Unit 5 - The Thermodynamic Model of Chemical Reactions
There will always be more to the
"story" of Chemisty and in this unit, thermodynamics is the "more" that
we will add to our growing understanding of chemical change. We will
learn that the change in temperature that occurs when a reaction takes
place is associated with the energy required to break bonds and reform
new bonds. We will learn how to measure this energy using a method
known as calorimetry. And we will learn how to use energy and entropy
to predict whether or not a given change will take place. Our ideas
will apply to the very small - to atoms and particles - and apply to
the very large - to the universe as a whole.
will be testing on about the 9th block of the unit. There will be
several labs, the usual battery of WebAssigns, and a quiz at the
mid-point of the unit. Ideas are both conceptual and mathematical.
Bring your calculator every day as you will be using it quite regularly.
Final Word on the Final Exam
The Final Exam has been completed and
copied. Here's what you can expect. There are 50 Mulitple Choice
Questions worth 1 point each. There are 11 long answer questions worth
2 points each. Your 10 best long answer questions will be counted. That
brings the total possible to 70 points. You will have 90 minutes to
complete this exam. "If you want this ... you GOT this!"
Unit 5 Scheduling
Daily schedules and WebAssign schedules
for Unit 5 will be updated during Final Exam week. We are a long way
from finishing it ... but we are two days into the unit. So the end
will come a little quicker than you might expect. So will the middle
... meaning the day of the pop quiz.
I'm Not Your Guidance Counselor, But ...
Hey Students! I'm not your guidance
counselor, but when it comes to recommending a science course for your
next two years of school at GBS, I might know a thing or two that your
counselor doesn't. For one, I know you're all STEM kids and I know that
means that you like science and other technical classes. While many
of you undoubtedly have great talent in other academic domains, some of
you know that a science-engineering-math career is in your future.
Don't be bashful if you wish to overdose on our science and engineering
options. Some counselors might warn you against this, arguing that you
will become a little unbalanced for doing so and could grow a couple of
horns in the middle of your forehead. Those are words of a
non-science-minded guidance counselor. The words of your science
teacher are this: In 31 years of teaching, I've never seen a
science-minded student taking a bunch of science courses that they love
begin to grow alien body parts; rather, I've only seen very happy and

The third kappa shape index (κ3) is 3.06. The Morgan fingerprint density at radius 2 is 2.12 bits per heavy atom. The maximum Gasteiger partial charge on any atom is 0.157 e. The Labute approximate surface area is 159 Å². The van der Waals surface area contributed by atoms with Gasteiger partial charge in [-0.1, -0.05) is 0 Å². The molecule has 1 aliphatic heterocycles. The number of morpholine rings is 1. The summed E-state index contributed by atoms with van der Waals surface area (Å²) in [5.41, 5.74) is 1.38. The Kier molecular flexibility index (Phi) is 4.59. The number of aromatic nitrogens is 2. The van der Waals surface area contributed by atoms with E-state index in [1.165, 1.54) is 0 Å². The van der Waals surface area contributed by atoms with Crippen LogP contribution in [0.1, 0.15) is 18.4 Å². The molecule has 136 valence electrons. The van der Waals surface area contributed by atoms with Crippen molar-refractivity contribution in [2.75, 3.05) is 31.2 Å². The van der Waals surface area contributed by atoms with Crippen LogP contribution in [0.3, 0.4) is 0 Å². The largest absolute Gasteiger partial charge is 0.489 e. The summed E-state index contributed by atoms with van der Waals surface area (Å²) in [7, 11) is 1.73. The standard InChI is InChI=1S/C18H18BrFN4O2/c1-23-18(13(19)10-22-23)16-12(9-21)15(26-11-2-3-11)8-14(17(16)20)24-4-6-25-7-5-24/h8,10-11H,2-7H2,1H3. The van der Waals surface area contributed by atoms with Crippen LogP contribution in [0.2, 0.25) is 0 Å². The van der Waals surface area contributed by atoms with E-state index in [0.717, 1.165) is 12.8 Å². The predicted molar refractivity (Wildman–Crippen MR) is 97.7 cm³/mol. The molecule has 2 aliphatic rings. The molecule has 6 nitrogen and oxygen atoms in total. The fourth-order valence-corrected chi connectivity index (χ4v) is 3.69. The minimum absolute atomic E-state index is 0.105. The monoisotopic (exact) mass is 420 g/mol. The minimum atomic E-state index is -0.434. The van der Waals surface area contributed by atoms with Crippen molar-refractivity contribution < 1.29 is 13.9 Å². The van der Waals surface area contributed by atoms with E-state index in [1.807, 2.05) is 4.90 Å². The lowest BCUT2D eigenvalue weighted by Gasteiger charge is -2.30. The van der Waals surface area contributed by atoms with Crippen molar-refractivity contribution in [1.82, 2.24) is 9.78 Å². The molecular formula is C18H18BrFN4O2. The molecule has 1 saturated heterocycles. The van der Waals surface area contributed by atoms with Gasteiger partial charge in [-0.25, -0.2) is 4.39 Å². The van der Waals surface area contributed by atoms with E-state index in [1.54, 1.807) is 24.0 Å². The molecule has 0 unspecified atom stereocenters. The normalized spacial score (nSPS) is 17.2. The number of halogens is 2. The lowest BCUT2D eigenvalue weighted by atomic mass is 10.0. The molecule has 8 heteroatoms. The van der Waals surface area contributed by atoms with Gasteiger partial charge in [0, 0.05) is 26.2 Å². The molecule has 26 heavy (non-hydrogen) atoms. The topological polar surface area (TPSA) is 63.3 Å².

fulfilled science students who get to do the things they love doing.
You don't need anyone's permission to enroll in a lot of science
courses. If it's your thing, then go for it!
Mr. H's Little Secret
Pssss. Hey bud! I have a secret to
share. Now that you know how to calculate the molar mass, here's a
little cheat you should be permitted to use. It's called a Molar Mass
Calculator and you will find several by following the links below. You type in the
formula and it calculates the molar mass.
FREE: A Chemistry Study Tip
Stretching out your studies over a
lengthy period of time so that there are many "visits" of the material
is far better than lengthier, less-frequent sessions of intense
studies. So what's this have to do with Chemistry class? I'm going to
A little Chemistry each day helps. Your homework usually includes two
WebAssigns - one is a "looking ahead" WebAssign in which you read about
something that is coming up next. The other is a "looking behind"
WebAssign in which you practice using something that we just learned in
class. So why not do the "Looking behind" WebAssign on the evening of
the Blue day - the day you were presented with the material. And then
do the "Looking ahead" WebAssign on the evening of the Gold day - the
evening just prior to when we cover the material the next morning.
Hopefully that makes sense ... and it gives you a little Chemistry
every day. =SIGH=
Don't fall behind in chemistry at this point. The snowball effect will occur.
That is, you will feel like you're running down a snowy hill with a
rolling snowball rolling behind you. The further you go, the bigger the
snowball becomes until finally ... .
Hopefully, you get my drift.
Come in and get some help when you need it. Use the referenced web
pages and YouTube videso as well. (I highly recommend Tyler DeWitt's
page changes nearly every day; re-load
or refresh to receive the most recent schedule.
|>> Monday, January 13 <<
- Can you explaini _______ (semester 1 topic)?
- How can the quantity of heat transferred between systems and surroundings be measured?
- Any Questions on Semester 1 Chemistry? (up to 45 minutes)
- Review Heat and Temperature (pp. 1-2)
- Review Calorimetry and Energy Change; pp. 7-8, Q#1, #2
- Work on Lab T2 Completion
- Work on Lab T1 Completion
Time in Class
| >> Wednesday, January 22 <<
We will discuss bond energy, enthalpy change and chemical reactions
(pp. 11-14). We will begin our discussion of thermal stoichiometry. We
will will do Lab T5 on the Heat of Combustion.